Wolf Picker Bottle 2015It’s no secret we love hops around here. We often work closely with hop farmers in the Pacific NW and Colorado, anxiously awaiting new experimental hop varieties that we can bring home to play with. This weekend we’ll release our latest hop crazy Roots Release creation, Wolf Picker.

Named in honor of the hop growing community and the harvesting equipment many use, Wolf Picker is an American Style Pale Ale brewed with two experimental hop varieties. The malt profile produces a light golden straw hue and a clean crisp finish that allows the hopback and dry hopping additions to shine. Wolf Picker features ADHA (American Dwarf Hop Association) #881 and HBC (Hop Breeding Company) #366, which give it an intensely complex hop character and aroma filled with notes of lemon, fresh basil and tropical fruit.

This spring, we will once again partner with several hop growers to showcase several new yet-to-be-named varieties for the annual Craft Brewers Conference. We’ll have up to nine different experimental hop beers on tap throughout the conference week!

Want to see a Wolf Picker in action? Check out this video from our friends at Colorado State University, and swing by the Tap Room on January 11th & 12th as we celebrate the tapping this latest Roots Release brew.

Hop to Sip – The Story of a Beer from Hunter Thompson on Vimeo.

Wolf Picker will be available on draft and in the Winter-Spring Montage Variety Pack beginning January 13th!

Peachy Keen!

The Western Slope of Colorado is the source of many a bountiful harvest. The unique geography and soil provide for the perfect fruit growing seasons. If you’re from Colorado you know the year isn’t complete until you have a Palisade Peach. Palisade is a tiny town in the heart of the Western Slope’s agricultural scene. They love peaches. We love hops. When they come together it’s a beautiful thing. Tree Shaker is our attempt to bring a little of that Colorado love to our loyal fans. We dropped some Rakau hops that were chosen from New Zealand into the whirlpool, which naturally lend a peach character to the beer. With Amarillo and Crystal hops bringing a touch of citrus to the nose, this beer introduces a bit of peach jam from a 6,000 pound peach addition that is quickly cleared by an assertive bitterness that one would expect from an Imperial IPA. The perfect companion for a warm Colorado spring day.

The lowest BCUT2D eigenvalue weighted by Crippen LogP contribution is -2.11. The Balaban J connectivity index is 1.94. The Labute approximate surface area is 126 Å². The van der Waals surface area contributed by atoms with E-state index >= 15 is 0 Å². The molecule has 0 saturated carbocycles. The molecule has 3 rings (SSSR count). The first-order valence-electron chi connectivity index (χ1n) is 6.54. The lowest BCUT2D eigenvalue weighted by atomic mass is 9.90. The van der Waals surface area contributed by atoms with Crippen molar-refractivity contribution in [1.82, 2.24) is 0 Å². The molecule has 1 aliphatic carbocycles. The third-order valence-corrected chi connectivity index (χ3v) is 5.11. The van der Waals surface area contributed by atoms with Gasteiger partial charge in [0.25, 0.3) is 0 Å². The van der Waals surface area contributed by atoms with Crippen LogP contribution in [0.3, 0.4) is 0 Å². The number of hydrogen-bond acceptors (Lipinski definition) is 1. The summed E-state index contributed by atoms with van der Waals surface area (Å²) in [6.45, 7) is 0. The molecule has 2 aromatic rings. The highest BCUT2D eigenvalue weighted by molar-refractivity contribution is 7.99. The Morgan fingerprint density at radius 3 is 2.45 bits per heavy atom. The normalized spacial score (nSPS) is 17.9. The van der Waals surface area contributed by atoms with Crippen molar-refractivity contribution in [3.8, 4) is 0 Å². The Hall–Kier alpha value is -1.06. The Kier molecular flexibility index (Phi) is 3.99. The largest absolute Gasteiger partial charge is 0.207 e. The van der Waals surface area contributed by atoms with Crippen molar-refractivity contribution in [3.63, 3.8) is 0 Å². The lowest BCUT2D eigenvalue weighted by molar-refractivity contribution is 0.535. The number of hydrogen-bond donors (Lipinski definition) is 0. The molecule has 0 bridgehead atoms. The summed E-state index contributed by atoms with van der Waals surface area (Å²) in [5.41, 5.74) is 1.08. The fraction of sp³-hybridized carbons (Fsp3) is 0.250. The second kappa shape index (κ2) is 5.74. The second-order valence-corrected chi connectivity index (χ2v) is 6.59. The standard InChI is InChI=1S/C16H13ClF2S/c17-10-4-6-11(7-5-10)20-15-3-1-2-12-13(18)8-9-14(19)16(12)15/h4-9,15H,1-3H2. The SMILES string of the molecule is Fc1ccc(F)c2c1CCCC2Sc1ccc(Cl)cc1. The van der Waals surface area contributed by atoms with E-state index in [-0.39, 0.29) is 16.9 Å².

Odell Brewing will celebrate the release of Tree Shaker this Saturday, April 6th with a party in the Tap Room. Guests can try the brew and  enjoy live music by Hectic Hobo as well as tasty eats from Common Link.

– A Quality Guy

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Woodcut No. 6 has the hops!